Theoretically water should drain out entirely after the rainfall ceases. It’s hard to see if a sump really does drain but sometimes you can look down with a flashlight.

According to the PA West Nile website (from the download Stormwater Management and West Nile Virus:

Are stormwater catch basins significant production areas for WNV carrying mosquitoes?

Catch basins can be important production areas for mosquitoes in the genus Culex (the primary vector of WNV in Pennsylvania). Many storm drain systems are designed to quickly direct water from impervious surfaces to nearby streams. Sometimes these systems can become clogged with debris, which can lead to standing water and mosquito production. Malfunctioning systems should be reported to local authorities for repair. Older catch basins were designed to trap debris and hold a small portion of the storm water after a rainfall event. These catch basins are a significant source of mosquito production and need to be treated for mosquito larvae on a regular basis. Some counties actively treat catch basins with mosquito larvicides to prevent mosquito production.

Here we see a storm drain, also fortunately dry even the day after a rain, at the corner of two streets.

Many cities routinely larvicide their storm drains, such as San Francisco, which larvicides 23,000 storm drains and has no mosquito problem. Alexandria, VA, an old town like West Chester, determined that storm drains were their main location of mosquito breeding and applies larvicide to fight the problem. Shaker Heights, the community on which we modeled our proposed West Nile Task Force Plan, larvicides all of its 850 drains.

Whether or not storm drains hold water right under the edge of the street, it is very hard to construct a large underground pipeline that has no dips or other irregularities that could hold stagnant water.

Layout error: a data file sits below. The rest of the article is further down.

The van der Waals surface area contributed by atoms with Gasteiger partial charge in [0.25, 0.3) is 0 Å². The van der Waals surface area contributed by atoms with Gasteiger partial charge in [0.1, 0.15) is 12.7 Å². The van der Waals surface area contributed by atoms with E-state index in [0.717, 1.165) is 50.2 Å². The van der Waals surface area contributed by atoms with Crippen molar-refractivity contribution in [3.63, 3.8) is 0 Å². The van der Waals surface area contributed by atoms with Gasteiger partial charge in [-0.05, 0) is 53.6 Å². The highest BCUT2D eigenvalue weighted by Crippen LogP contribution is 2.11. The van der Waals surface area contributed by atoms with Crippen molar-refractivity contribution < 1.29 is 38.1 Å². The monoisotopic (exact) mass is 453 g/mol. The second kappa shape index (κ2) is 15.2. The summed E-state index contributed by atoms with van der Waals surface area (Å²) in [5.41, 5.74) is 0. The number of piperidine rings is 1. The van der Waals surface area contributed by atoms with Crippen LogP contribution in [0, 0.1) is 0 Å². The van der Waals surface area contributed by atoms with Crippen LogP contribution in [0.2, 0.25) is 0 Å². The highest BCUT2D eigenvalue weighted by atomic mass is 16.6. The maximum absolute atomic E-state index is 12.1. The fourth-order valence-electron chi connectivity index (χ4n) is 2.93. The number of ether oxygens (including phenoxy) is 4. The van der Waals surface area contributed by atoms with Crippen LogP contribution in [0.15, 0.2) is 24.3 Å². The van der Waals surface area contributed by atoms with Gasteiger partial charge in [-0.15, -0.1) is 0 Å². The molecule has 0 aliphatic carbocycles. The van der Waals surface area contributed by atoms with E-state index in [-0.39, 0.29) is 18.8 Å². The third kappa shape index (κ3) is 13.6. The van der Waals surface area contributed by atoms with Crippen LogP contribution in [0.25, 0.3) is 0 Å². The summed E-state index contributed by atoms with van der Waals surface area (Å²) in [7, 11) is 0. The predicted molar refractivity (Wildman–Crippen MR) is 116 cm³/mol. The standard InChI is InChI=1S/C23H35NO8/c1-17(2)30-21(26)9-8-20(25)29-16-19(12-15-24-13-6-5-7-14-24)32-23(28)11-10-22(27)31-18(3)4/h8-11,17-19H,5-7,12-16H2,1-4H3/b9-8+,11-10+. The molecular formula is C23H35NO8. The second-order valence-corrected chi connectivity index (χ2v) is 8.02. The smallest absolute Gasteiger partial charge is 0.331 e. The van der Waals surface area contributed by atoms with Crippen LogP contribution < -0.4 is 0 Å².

In case of doubt, let’s larvicide!

How far along an underground pipe (from either the drain end or the outflow end) will a mosquito fly to lay eggs in stagnant water? How long might water stand in an underground pipe before is leaks out or evaporates? Would any larvicide in the sump be carried into depressions in the pipe by a light rain but be carried out the end of the pipe by a strong rain? What is the water temperature in storm drains and downline pipes and what temperature range suits mosquito larvae?

We just haven’t seen good answers to those questions. We did measure the surface temperature of water standing in a storm drain on an August afternoon. The air temperature was about 78 degrees and the water 70 degrees, definitely in the mosquito comfort zone.

In research we have found, mosquitoes favor 80+ degrees and their larvae develop more slowly as the water gets cooler, but they definitely mature down to at least 50 degrees, maybe less. Local science experiment, anyone?

If some observant citizen noticed a swarm of mosquitoes flying out of a dry street drain, that would be valuable evidence, as it would suggest that they grew to maturity farther down the pipe underground. Or, if we could put a mosquito netting over a storm drain 5+ days after a rain, we might see what comes out.

Until we know more, DSM feels it is important, at least in hot dry weather and when mosquito numbers are rising, to get larvicide into any water standing in a drain or farther down the pipe, especially in flatter areas.

This could involve mixing some Bti in a quantity of water and pouring it down suspect street or residential drains. Anyone who has thoughts or experience in this, please let us know!

*For a quick outline (and appreciation of how varied and adaptable mosquitoes are), see “Life cycle” at American Mosquito Control Association. Or, for more detail, West Valley Mosquito and Vector Control District.

**Or out of sight above our heads! We also need to be sure the gutters than drain off water from the edge of roofs are unclogged and do not hold rain water.